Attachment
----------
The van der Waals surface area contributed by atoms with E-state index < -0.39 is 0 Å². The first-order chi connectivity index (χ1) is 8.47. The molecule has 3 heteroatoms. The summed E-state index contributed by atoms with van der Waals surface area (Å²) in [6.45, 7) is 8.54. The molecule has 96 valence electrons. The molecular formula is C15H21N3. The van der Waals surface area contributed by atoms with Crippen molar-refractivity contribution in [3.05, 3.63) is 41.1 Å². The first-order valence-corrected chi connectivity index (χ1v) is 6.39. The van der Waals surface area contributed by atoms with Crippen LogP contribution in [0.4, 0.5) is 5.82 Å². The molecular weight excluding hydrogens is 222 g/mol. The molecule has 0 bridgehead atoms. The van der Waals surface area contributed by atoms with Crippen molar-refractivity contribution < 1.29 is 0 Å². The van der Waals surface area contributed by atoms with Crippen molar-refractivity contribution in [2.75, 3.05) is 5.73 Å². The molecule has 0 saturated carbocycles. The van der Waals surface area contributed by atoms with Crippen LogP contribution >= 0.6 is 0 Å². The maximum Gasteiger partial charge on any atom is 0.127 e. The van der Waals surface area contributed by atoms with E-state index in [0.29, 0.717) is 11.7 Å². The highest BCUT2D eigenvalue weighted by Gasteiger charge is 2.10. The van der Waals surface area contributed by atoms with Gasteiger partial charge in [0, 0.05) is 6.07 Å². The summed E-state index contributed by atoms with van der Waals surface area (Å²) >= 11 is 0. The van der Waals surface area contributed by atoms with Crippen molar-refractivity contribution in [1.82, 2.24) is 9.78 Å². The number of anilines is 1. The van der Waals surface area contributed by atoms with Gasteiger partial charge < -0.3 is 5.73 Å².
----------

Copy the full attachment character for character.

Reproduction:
The van der Waals surface area contributed by atoms with E-state index < -0.39 is 0 Å². The first-order chi connectivity index (χ1) is 8.47. The molecule has 3 heteroatoms. The summed E-state index contributed by atoms with van der Waals surface area (Å²) in [6.45, 7) is 8.54. The molecule has 96 valence electrons. The molecular formula is C15H21N3. The van der Waals surface area contributed by atoms with Crippen molar-refractivity contribution in [3.05, 3.63) is 41.1 Å². The first-order valence-corrected chi connectivity index (χ1v) is 6.39. The van der Waals surface area contributed by atoms with Crippen LogP contribution in [0.4, 0.5) is 5.82 Å². The molecular weight excluding hydrogens is 222 g/mol. The molecule has 0 bridgehead atoms. The van der Waals surface area contributed by atoms with Crippen molar-refractivity contribution < 1.29 is 0 Å². The van der Waals surface area contributed by atoms with Crippen molar-refractivity contribution in [2.75, 3.05) is 5.73 Å². The molecule has 0 saturated carbocycles. The van der Waals surface area contributed by atoms with Crippen LogP contribution >= 0.6 is 0 Å². The maximum Gasteiger partial charge on any atom is 0.127 e. The van der Waals surface area contributed by atoms with E-state index in [0.29, 0.717) is 11.7 Å². The highest BCUT2D eigenvalue weighted by Gasteiger charge is 2.10. The van der Waals surface area contributed by atoms with Gasteiger partial charge in [0, 0.05) is 6.07 Å². The summed E-state index contributed by atoms with van der Waals surface area (Å²) >= 11 is 0. The van der Waals surface area contributed by atoms with Crippen molar-refractivity contribution in [1.82, 2.24) is 9.78 Å². The number of anilines is 1. The van der Waals surface area contributed by atoms with Gasteiger partial charge < -0.3 is 5.73 Å².